Why You Should Avoid TI, Buy These Riskier Stocks Instead

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One of the most basic principles of financial theory is that riskier assets outperform--and this makes sense. The market originally assigns higher discount rates to uncertain future earnings distributions; but, when the fundamentals deliver, it starts lowering those discount rates to increase shareholder value. In this article, I review why you should buy two beaten down semiconductor companies over a much stabler peer.

Texas Instruments (NASDAQ:TXN): Why Investors Are Sitting on the Sidelines

Texas Instruments, commonly abbreviated "TI," is a supplier of semiconductors and analog devices. It is the third largest semiconductor company, while it leads globally in analog technology. The company has a large market share with quite a strong balance sheet. Its revenue breakdown indicated that it had $6.375 billion from its analog segment, $2.11 billion from its embedded segment, $2.518 billion from the wireless segment and some $2.732 billion from other segments. Total revenue stands at $13.735 billion.

Management also remains committed to returning free cash flow to shareholders, as evidenced by the annual dividend growth rate of 30%. TI has had a cash flow of $7 billion between 2009 and 2011 and has repurchased shares worth $5.4 billion. The share repurchase has resulted in a reduction in the number of shares from 1.77 billion to 1.15 billion. Within the same time frame, TI paid $1.8 billion worth of dividends It is more than sustainable, since the payout ratio stands at just 43.9%.

Despite this shareholder-friendly capital allocation policy, TI does have some pitfalls to watch out for. A good example is the competition that the wireless segment has faced recently. Though the effect was not severely felt because of the good performance in other segments, the wireless segment still faces a challenge. This calls for development of new products and increased research and development. TI’s response to changes in the market has been slow, and this has led to abandoning the production of mobile chips. Combined with the unstable world economy, investors are rightfully sitting on the sidelines.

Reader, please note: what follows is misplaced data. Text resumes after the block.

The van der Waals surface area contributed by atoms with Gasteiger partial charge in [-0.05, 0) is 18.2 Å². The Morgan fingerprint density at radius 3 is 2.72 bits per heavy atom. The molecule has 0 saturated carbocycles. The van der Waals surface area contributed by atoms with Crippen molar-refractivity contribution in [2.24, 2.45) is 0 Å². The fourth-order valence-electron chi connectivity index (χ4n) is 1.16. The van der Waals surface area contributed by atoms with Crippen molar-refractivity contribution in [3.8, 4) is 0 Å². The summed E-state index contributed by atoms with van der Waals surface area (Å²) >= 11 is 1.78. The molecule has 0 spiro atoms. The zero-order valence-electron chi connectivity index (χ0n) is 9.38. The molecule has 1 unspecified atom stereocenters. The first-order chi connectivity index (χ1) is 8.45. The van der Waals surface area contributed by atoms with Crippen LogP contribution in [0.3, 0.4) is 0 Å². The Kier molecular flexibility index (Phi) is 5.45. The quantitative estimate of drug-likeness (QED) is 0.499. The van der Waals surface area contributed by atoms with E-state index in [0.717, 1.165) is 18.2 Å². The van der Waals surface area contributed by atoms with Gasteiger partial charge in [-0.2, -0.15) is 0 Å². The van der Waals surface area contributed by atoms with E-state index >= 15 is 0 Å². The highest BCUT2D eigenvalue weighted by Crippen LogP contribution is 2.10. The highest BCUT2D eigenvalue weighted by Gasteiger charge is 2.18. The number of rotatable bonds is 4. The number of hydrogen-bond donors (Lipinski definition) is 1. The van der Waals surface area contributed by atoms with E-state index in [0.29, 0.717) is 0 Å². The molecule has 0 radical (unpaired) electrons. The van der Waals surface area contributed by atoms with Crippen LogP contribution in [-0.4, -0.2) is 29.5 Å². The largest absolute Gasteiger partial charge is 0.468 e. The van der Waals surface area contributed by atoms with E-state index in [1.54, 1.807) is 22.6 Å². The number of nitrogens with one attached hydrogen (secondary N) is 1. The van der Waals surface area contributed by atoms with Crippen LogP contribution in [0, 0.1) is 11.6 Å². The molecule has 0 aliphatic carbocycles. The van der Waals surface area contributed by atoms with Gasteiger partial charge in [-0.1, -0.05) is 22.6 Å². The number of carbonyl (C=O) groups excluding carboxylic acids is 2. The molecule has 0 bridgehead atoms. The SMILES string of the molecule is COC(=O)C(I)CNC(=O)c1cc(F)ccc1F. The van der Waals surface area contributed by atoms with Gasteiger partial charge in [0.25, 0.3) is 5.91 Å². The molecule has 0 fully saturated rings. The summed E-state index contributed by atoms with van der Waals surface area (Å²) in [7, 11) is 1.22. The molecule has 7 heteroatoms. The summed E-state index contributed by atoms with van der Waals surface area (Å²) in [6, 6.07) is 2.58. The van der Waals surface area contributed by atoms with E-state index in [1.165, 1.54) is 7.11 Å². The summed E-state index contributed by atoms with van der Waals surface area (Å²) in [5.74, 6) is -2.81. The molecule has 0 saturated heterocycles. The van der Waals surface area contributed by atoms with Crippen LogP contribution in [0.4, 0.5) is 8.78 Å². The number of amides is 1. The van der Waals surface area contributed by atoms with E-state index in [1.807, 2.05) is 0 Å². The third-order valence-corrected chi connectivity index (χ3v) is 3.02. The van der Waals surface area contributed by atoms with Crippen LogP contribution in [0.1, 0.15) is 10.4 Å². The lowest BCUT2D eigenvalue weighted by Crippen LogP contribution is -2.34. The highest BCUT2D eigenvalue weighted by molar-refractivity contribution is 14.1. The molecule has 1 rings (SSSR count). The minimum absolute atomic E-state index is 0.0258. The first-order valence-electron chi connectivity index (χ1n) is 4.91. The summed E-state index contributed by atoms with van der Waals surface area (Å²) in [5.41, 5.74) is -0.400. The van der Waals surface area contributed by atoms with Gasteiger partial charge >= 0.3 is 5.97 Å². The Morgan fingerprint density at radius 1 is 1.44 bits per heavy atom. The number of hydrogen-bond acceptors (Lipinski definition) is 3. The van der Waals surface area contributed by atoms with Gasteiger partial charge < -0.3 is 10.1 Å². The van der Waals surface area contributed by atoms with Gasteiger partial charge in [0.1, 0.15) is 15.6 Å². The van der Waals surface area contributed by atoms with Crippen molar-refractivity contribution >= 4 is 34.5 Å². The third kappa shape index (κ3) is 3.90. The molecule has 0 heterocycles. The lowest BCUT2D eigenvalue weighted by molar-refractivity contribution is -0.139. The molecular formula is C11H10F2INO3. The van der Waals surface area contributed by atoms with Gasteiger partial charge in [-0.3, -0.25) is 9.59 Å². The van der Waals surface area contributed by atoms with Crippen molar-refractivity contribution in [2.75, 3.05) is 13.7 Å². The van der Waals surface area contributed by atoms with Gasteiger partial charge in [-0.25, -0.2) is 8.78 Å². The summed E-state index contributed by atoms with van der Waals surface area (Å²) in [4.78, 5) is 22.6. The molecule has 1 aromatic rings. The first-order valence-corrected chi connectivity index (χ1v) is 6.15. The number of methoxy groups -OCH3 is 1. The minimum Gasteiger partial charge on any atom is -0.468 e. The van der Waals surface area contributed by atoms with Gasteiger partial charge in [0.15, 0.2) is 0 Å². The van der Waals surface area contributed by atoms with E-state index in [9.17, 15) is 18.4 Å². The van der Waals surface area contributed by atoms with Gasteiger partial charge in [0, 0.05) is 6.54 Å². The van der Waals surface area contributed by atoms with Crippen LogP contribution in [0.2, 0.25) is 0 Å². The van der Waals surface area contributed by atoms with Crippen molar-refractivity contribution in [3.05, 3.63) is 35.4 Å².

Seagate Technology (NASDAQ: STX): Risky but Undervalued

Seagate Technology is a leading producer of storage devices such as hard drives. The company has made several acquisitions that have helped it achieve many goals in years past. The most recent among these is the purchase of Lacie, a French-American company that makes enclosures for storage. The transaction is said to have involved $186 million. Upwards of three-quarters of Seagate Technology’s revenue comes from OEM, and the rest comes from retail stores and reselling distributors. 

The company’s board of directors agreed to pay a $0.38 dividend for the 2013 second quarter. Since the initiation of dividends, it has continually increased distributions and is now at 4.3%. Since the payout ratio is still only 0.13, there is a good likelihood that the distribution will continue to increase. In addition to offering generous dividends, Seagate has also been buying back shares and has redeemed 17% of total shares. Reduced competition has enabled the company to maintain high prices for its products. The company’s margins are way higher than those of the industry.

And, at 6.3x forward earnings and a 23.5% free cash flow yield, investors can get in at basement prices. The company is yielding high double-digit to triple-digit return on assets, return on equity, and return on investment. Peer Western Digital (NASDAQ: WDC) has been on a rocky ride, trades at only 6x past earnings, and is up nearly 40% over just the last six months. It has a tremendous 20.8% return on invested capital and has room for expanding profit margins, which stand 660 bps below peers. I encourage buying shares in both Seagate and Western Digital to spread out the risk that one will fall through completely.

TakeoverAnalyst has no position in any stocks mentioned. The Motley Fool owns shares of Western Digital.. Try any of our Foolish newsletter services free for 30 days. We Fools may not all hold the same opinions, but we all believe that considering a diverse range of insights makes us better investors. The Motley Fool has a disclosure policy. Is this post wrong? Click here. This article was written by the staff of TakeoverAnalyst, which does not intend on opening a position in the next 48 hours.

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